Scotland’s busiest mountain rescue team dealt with more than 80 call outs and five deaths this year.
Lochaber Mountain Rescue Team – who cover the UK’s highest mountain – said many people were ill-equipped and there had been “a spate” of ankle injuries in particular.
John Stevenson, leader of Lochaber MRT, said thousands of tourists who would have normally gone abroad instead headed for Ben Nevis and the surrounding area.
Mr Stevenson said most to the call outs were to the 4411ft high mountain – which usually attracts 160,000 people-a-year.
“The five fatalities were particularly tragic and poignant and we send our condolences again to their families and friends,” said Mr Stevenson.
They included top mountaineer Andrew Vine, 41, from the Manchester area, who was last seen on the west face of Aonach Mor, near Fort William, on February 28.
Also in February, the body of Slovakian tourist Tomas Gafrik missing high up on Ben Nevis was found just 50 yards from the road.
Richard Armstrong, from from Wigton in Cumbria, died in a fall during Storm Dennis.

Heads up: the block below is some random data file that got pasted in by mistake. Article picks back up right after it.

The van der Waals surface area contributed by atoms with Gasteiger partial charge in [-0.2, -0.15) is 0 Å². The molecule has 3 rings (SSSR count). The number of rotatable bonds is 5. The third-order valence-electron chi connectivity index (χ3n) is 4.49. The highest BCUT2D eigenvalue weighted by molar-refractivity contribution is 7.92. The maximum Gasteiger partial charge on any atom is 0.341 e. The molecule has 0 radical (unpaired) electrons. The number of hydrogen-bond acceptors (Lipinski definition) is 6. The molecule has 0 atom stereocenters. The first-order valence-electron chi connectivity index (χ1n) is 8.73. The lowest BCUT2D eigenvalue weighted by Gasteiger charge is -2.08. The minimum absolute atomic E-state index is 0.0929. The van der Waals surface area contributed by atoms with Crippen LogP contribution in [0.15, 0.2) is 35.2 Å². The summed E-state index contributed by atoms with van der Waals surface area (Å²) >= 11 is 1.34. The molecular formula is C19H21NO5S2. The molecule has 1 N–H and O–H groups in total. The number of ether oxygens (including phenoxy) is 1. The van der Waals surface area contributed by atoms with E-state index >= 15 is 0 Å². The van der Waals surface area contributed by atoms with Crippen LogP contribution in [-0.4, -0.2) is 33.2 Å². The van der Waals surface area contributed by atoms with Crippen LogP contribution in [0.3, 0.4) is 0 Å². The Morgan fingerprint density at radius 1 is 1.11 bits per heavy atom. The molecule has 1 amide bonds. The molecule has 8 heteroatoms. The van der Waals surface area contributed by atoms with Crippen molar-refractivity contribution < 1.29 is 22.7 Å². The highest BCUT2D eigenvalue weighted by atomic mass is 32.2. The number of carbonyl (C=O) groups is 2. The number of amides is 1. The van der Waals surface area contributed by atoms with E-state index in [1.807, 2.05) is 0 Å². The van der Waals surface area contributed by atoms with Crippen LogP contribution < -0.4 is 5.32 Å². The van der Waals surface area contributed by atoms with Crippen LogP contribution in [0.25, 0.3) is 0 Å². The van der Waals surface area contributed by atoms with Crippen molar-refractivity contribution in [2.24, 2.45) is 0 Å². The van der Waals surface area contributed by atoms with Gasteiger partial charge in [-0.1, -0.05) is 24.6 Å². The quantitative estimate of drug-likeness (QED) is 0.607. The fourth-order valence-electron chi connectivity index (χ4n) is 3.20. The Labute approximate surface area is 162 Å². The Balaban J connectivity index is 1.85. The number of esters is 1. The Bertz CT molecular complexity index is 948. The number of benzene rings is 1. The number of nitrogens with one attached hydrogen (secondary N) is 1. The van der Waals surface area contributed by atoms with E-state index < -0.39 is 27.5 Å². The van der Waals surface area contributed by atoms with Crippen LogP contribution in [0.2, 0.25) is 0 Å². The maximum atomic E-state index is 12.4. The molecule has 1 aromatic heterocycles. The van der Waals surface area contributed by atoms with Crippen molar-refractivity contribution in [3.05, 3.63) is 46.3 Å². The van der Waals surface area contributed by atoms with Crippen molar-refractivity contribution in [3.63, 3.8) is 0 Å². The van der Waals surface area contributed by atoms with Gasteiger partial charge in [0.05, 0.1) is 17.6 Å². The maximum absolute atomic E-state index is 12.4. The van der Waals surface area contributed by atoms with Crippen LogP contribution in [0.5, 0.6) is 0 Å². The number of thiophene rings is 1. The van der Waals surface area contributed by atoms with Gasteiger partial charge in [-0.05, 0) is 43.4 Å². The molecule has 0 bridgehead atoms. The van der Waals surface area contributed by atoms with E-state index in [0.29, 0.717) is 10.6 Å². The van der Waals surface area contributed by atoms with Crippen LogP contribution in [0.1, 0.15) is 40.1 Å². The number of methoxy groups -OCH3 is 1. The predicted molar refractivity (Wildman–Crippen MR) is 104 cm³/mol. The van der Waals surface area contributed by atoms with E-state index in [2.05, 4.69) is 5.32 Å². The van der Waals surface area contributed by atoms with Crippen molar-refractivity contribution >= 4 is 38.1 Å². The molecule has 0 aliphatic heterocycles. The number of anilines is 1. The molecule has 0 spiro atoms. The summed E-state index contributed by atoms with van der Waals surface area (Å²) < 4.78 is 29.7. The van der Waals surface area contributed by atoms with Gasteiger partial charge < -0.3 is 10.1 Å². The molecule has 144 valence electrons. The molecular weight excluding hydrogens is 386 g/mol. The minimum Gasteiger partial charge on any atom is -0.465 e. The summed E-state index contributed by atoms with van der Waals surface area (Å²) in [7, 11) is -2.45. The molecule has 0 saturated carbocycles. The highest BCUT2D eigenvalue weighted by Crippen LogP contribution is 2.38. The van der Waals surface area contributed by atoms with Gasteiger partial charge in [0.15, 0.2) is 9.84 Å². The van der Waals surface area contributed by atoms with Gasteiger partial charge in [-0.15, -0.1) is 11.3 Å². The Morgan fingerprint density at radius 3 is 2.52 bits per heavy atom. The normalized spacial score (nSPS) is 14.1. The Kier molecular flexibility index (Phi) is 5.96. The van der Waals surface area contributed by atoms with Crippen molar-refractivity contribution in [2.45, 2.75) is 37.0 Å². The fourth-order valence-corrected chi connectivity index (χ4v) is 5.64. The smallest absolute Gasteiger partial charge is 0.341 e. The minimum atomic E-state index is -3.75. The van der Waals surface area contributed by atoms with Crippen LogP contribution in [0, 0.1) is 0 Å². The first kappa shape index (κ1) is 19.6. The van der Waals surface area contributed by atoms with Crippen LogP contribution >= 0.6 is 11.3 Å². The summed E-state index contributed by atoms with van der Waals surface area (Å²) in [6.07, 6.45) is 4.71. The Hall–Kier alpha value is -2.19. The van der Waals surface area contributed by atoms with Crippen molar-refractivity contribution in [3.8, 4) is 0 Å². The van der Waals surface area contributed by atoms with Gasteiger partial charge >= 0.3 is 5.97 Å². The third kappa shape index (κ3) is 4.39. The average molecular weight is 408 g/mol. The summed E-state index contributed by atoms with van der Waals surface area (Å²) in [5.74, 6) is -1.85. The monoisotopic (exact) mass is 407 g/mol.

“It has been a strange year but despite the restrictions we have dealt with just over 80 call outs. In a normal year it would be between 80 and 100,” said Mr Stevenson.
“It was the usual slips and trips most of the time, but a lot of ankle injuries this year. Some people were well prepared and just unlucky – others were not.
“When lockdown was eased it went mad – we had campervans coming out of ears. There were thousands of people who would have normally gone abroad head here and up Ben Nevis.
“I am surprised we had so many call outs in this pandemic year, but it just shows that people needed to get out for their mental and physical wellbeing when they were allowed.”